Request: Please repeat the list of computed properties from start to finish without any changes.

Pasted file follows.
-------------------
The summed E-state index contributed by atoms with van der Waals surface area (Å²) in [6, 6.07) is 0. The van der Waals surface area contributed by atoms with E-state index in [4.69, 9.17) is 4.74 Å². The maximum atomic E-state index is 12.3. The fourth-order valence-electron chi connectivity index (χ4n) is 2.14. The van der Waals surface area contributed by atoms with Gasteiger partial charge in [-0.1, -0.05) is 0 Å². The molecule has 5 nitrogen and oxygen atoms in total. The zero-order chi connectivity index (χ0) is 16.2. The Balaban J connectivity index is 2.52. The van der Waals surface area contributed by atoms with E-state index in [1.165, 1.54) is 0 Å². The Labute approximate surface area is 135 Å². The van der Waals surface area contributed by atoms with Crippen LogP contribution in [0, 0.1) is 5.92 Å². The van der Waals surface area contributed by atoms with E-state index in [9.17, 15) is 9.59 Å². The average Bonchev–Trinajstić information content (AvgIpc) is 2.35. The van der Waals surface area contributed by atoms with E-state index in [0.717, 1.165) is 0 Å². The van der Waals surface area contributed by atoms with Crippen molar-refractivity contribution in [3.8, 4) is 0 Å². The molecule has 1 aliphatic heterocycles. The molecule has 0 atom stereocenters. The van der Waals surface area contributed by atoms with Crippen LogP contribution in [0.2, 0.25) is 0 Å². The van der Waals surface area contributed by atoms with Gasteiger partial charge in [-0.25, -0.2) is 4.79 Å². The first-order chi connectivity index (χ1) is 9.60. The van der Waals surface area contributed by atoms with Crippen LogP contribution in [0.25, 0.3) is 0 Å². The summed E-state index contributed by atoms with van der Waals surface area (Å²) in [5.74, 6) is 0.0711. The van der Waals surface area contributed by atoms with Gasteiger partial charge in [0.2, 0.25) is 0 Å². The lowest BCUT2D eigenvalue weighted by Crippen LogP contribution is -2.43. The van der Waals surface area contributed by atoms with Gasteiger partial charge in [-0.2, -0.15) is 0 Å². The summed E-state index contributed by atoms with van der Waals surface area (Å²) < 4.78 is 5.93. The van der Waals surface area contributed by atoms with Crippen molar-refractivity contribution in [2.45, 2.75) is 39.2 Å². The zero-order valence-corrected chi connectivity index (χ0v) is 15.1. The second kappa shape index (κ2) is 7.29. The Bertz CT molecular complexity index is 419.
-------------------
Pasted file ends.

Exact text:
The summed E-state index contributed by atoms with van der Waals surface area (Å²) in [6, 6.07) is 0. The van der Waals surface area contributed by atoms with E-state index in [4.69, 9.17) is 4.74 Å². The maximum atomic E-state index is 12.3. The fourth-order valence-electron chi connectivity index (χ4n) is 2.14. The van der Waals surface area contributed by atoms with Gasteiger partial charge in [-0.1, -0.05) is 0 Å². The molecule has 5 nitrogen and oxygen atoms in total. The zero-order chi connectivity index (χ0) is 16.2. The Balaban J connectivity index is 2.52. The van der Waals surface area contributed by atoms with E-state index in [1.165, 1.54) is 0 Å². The Labute approximate surface area is 135 Å². The van der Waals surface area contributed by atoms with Crippen LogP contribution in [0, 0.1) is 5.92 Å². The van der Waals surface area contributed by atoms with E-state index in [9.17, 15) is 9.59 Å². The average Bonchev–Trinajstić information content (AvgIpc) is 2.35. The van der Waals surface area contributed by atoms with E-state index in [0.717, 1.165) is 0 Å². The van der Waals surface area contributed by atoms with Crippen molar-refractivity contribution in [3.8, 4) is 0 Å². The molecule has 1 aliphatic heterocycles. The molecule has 0 atom stereocenters. The van der Waals surface area contributed by atoms with Crippen LogP contribution in [0.2, 0.25) is 0 Å². The van der Waals surface area contributed by atoms with Gasteiger partial charge in [-0.25, -0.2) is 4.79 Å². The first-order chi connectivity index (χ1) is 9.60. The van der Waals surface area contributed by atoms with Crippen LogP contribution in [0.25, 0.3) is 0 Å². The summed E-state index contributed by atoms with van der Waals surface area (Å²) in [5.74, 6) is 0.0711. The van der Waals surface area contributed by atoms with Gasteiger partial charge in [0.2, 0.25) is 0 Å². The lowest BCUT2D eigenvalue weighted by Crippen LogP contribution is -2.43. The van der Waals surface area contributed by atoms with Gasteiger partial charge in [-0.2, -0.15) is 0 Å². The summed E-state index contributed by atoms with van der Waals surface area (Å²) < 4.78 is 5.93. The van der Waals surface area contributed by atoms with Crippen molar-refractivity contribution in [2.45, 2.75) is 39.2 Å². The zero-order valence-corrected chi connectivity index (χ0v) is 15.1. The second kappa shape index (κ2) is 7.29. The Bertz CT molecular complexity index is 419.